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Samuel Bloom World War I archive

Identifier: SCU-RBSC-2004-2

Includes correspondence between Pvt. Bloom and his family; his diary from the months before the war; additional autobiographical material; military documents; printed material including postcards, postcard books, and material related to his travels in France; photographs; and material related to the Université de Montpelier, where he studied in 1919.


  • 1917 - 1919


Access Restrictions

Collection is open for research.

Publications Rights

Materials in this collection are not to be reproduced without written permission from Rare Books and Special Collections, University of South Carolina.


11 boxes

Biographical / Historical

"Samuel Bloom was born in the Ukraine in 1895 and emigrated with his family to New York in early childhood. In October 1917, shortly after graduating from City College, he was drafted in the US Army, serving as a private (later private first class and company signaller) in Company L, 325th Infantry Battalion. In April 1918, he went with his company to France (by way of England), training with the English behind the Somme front (during the later part of the German spring offensive), then going to signal school, before rejoining his company for the AEF counter-offensive on the Lorraine front in July 1918. He participated in the St. Mihiel offensive (September 12-14, 1918) followed by open warfare in the Meuse-Argonne offensive, through Cornay, Fleville (October 11), and the Aire River. He was wounded by shrapnel on October 16, and sent back to a field hospital. His company continued fighting through November 1, when, out of an initial strength of 1000 men, the company had 137 men left, including only four officers. Bloom spent some time in a convalescent camp, and with casual companies, and was transferred in February 1919 to the American School Detachment at the Université Montpellier, where he received a diploma for courses in French literature and international law, before returning to the U.S. for demobilization in July 1919. His war experience effected his social views and may have hindered his career teaching civics, history, and at one time math, in New York high schools. He published a textbook Economic Citizenship (College Entrance Publishing, 1935), and also taught night school to immigrants. He died on Long Island in 1976." --Patrick G. Scott.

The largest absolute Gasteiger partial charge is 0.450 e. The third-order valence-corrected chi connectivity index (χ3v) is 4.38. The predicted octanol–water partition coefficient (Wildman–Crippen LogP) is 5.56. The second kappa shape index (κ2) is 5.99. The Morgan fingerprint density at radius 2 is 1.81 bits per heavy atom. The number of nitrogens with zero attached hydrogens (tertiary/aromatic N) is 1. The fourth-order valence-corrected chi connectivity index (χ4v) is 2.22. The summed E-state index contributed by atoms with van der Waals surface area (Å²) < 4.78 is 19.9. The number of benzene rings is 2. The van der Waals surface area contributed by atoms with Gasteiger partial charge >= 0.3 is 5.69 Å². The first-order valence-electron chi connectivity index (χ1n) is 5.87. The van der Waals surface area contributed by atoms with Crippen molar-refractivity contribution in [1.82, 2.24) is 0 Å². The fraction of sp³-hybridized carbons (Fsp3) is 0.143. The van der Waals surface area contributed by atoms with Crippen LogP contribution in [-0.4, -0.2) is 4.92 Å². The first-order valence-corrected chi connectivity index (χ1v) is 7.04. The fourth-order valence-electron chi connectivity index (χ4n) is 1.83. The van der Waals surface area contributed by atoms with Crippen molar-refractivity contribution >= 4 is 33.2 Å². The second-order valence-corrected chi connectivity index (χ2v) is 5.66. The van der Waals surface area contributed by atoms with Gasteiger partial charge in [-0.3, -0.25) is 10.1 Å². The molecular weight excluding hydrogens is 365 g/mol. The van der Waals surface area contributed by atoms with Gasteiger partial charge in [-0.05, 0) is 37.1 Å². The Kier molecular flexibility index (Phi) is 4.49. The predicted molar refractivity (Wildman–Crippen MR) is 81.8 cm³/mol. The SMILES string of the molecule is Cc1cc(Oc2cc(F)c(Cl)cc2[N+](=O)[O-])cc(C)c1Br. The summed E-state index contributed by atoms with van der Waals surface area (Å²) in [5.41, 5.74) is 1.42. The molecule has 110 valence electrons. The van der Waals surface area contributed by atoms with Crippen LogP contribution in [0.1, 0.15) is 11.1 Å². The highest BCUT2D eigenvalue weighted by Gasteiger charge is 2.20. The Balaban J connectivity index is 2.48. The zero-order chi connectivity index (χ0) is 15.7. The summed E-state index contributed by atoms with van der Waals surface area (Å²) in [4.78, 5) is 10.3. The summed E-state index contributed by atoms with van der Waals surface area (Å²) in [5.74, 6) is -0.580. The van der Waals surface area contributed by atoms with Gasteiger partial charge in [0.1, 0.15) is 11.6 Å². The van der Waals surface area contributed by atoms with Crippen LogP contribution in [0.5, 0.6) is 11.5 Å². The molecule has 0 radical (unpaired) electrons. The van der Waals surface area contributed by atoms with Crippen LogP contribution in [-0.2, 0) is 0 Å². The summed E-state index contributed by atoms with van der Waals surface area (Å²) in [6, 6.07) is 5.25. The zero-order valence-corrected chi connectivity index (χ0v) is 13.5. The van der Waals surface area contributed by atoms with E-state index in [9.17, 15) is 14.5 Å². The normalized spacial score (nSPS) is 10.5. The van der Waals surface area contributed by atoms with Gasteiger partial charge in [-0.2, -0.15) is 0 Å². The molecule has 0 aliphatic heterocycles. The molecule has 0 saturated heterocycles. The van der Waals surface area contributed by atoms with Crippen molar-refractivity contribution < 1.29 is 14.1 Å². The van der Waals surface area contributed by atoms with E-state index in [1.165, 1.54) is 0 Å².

Gift of Robert and Jack Bloom.

Repository Details

Part of the Irvin Department of Rare Books and Special Collections Repository

Ernest F. Hollings Special Collections Library
1322 Greene Street
Columbia SC 29208 USA
(803) 777-3847

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